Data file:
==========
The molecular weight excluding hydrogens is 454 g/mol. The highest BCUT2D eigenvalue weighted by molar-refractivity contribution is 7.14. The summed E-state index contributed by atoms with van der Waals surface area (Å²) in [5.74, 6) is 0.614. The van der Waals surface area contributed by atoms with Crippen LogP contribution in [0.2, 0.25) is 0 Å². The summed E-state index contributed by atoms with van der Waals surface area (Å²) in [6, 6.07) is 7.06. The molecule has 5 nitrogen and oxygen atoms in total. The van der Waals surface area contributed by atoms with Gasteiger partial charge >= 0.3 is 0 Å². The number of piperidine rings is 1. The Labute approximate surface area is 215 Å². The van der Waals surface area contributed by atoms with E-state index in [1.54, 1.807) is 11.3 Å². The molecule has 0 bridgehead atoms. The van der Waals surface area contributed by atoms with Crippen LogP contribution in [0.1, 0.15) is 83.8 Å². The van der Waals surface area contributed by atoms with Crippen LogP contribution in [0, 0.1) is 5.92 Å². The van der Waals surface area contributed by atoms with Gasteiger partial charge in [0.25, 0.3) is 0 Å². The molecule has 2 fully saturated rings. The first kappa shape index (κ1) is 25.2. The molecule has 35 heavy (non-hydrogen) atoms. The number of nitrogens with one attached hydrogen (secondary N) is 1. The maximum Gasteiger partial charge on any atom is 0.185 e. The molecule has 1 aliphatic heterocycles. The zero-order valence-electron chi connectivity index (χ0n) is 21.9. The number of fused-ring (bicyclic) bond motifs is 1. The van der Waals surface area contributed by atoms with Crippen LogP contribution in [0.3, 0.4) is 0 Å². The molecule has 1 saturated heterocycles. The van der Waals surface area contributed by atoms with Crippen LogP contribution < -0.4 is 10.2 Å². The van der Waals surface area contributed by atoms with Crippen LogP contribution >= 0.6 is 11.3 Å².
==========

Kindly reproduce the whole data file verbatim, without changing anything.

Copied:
The molecular weight excluding hydrogens is 454 g/mol. The highest BCUT2D eigenvalue weighted by molar-refractivity contribution is 7.14. The summed E-state index contributed by atoms with van der Waals surface area (Å²) in [5.74, 6) is 0.614. The van der Waals surface area contributed by atoms with Crippen LogP contribution in [0.2, 0.25) is 0 Å². The summed E-state index contributed by atoms with van der Waals surface area (Å²) in [6, 6.07) is 7.06. The molecule has 5 nitrogen and oxygen atoms in total. The van der Waals surface area contributed by atoms with Gasteiger partial charge >= 0.3 is 0 Å². The number of piperidine rings is 1. The Labute approximate surface area is 215 Å². The van der Waals surface area contributed by atoms with E-state index in [1.54, 1.807) is 11.3 Å². The molecule has 0 bridgehead atoms. The van der Waals surface area contributed by atoms with Crippen LogP contribution in [0.1, 0.15) is 83.8 Å². The van der Waals surface area contributed by atoms with Crippen LogP contribution in [0, 0.1) is 5.92 Å². The van der Waals surface area contributed by atoms with Gasteiger partial charge in [0.25, 0.3) is 0 Å². The molecule has 2 fully saturated rings. The first kappa shape index (κ1) is 25.2. The molecule has 35 heavy (non-hydrogen) atoms. The number of nitrogens with one attached hydrogen (secondary N) is 1. The maximum Gasteiger partial charge on any atom is 0.185 e. The molecule has 1 aliphatic heterocycles. The zero-order valence-electron chi connectivity index (χ0n) is 21.9. The number of fused-ring (bicyclic) bond motifs is 1. The van der Waals surface area contributed by atoms with Crippen LogP contribution in [0.3, 0.4) is 0 Å². The molecule has 1 saturated heterocycles. The van der Waals surface area contributed by atoms with Crippen LogP contribution < -0.4 is 10.2 Å². The van der Waals surface area contributed by atoms with Crippen LogP contribution >= 0.6 is 11.3 Å².